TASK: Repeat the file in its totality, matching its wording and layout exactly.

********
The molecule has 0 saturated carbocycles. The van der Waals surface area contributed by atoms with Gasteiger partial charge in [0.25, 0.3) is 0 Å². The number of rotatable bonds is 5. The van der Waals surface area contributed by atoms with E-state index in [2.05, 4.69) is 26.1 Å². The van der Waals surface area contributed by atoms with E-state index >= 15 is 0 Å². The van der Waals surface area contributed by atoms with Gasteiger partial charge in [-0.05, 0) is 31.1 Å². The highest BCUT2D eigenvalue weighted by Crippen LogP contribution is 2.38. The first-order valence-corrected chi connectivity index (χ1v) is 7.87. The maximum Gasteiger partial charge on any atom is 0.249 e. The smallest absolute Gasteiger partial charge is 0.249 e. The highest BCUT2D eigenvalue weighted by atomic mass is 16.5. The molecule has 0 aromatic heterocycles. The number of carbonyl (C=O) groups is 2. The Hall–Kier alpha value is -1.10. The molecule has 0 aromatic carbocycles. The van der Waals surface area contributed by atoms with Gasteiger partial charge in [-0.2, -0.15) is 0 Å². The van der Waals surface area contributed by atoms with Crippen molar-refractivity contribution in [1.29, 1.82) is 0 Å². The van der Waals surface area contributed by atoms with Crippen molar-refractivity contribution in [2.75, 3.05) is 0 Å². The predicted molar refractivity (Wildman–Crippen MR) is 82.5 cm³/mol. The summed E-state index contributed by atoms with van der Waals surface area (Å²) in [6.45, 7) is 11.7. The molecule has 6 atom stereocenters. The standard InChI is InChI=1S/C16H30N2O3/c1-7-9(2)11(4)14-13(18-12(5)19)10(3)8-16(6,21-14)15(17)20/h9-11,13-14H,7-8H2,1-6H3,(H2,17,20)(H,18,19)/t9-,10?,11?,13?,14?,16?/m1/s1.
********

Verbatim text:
The molecule has 0 saturated carbocycles. The van der Waals surface area contributed by atoms with Gasteiger partial charge in [0.25, 0.3) is 0 Å². The number of rotatable bonds is 5. The van der Waals surface area contributed by atoms with E-state index in [2.05, 4.69) is 26.1 Å². The van der Waals surface area contributed by atoms with E-state index >= 15 is 0 Å². The van der Waals surface area contributed by atoms with Gasteiger partial charge in [-0.05, 0) is 31.1 Å². The highest BCUT2D eigenvalue weighted by Crippen LogP contribution is 2.38. The first-order valence-corrected chi connectivity index (χ1v) is 7.87. The maximum Gasteiger partial charge on any atom is 0.249 e. The smallest absolute Gasteiger partial charge is 0.249 e. The highest BCUT2D eigenvalue weighted by atomic mass is 16.5. The molecule has 0 aromatic heterocycles. The number of carbonyl (C=O) groups is 2. The Hall–Kier alpha value is -1.10. The molecule has 0 aromatic carbocycles. The van der Waals surface area contributed by atoms with Gasteiger partial charge in [-0.2, -0.15) is 0 Å². The van der Waals surface area contributed by atoms with Crippen molar-refractivity contribution in [1.29, 1.82) is 0 Å². The van der Waals surface area contributed by atoms with Crippen molar-refractivity contribution in [2.75, 3.05) is 0 Å². The predicted molar refractivity (Wildman–Crippen MR) is 82.5 cm³/mol. The summed E-state index contributed by atoms with van der Waals surface area (Å²) in [6.45, 7) is 11.7. The molecule has 6 atom stereocenters. The standard InChI is InChI=1S/C16H30N2O3/c1-7-9(2)11(4)14-13(18-12(5)19)10(3)8-16(6,21-14)15(17)20/h9-11,13-14H,7-8H2,1-6H3,(H2,17,20)(H,18,19)/t9-,10?,11?,13?,14?,16?/m1/s1.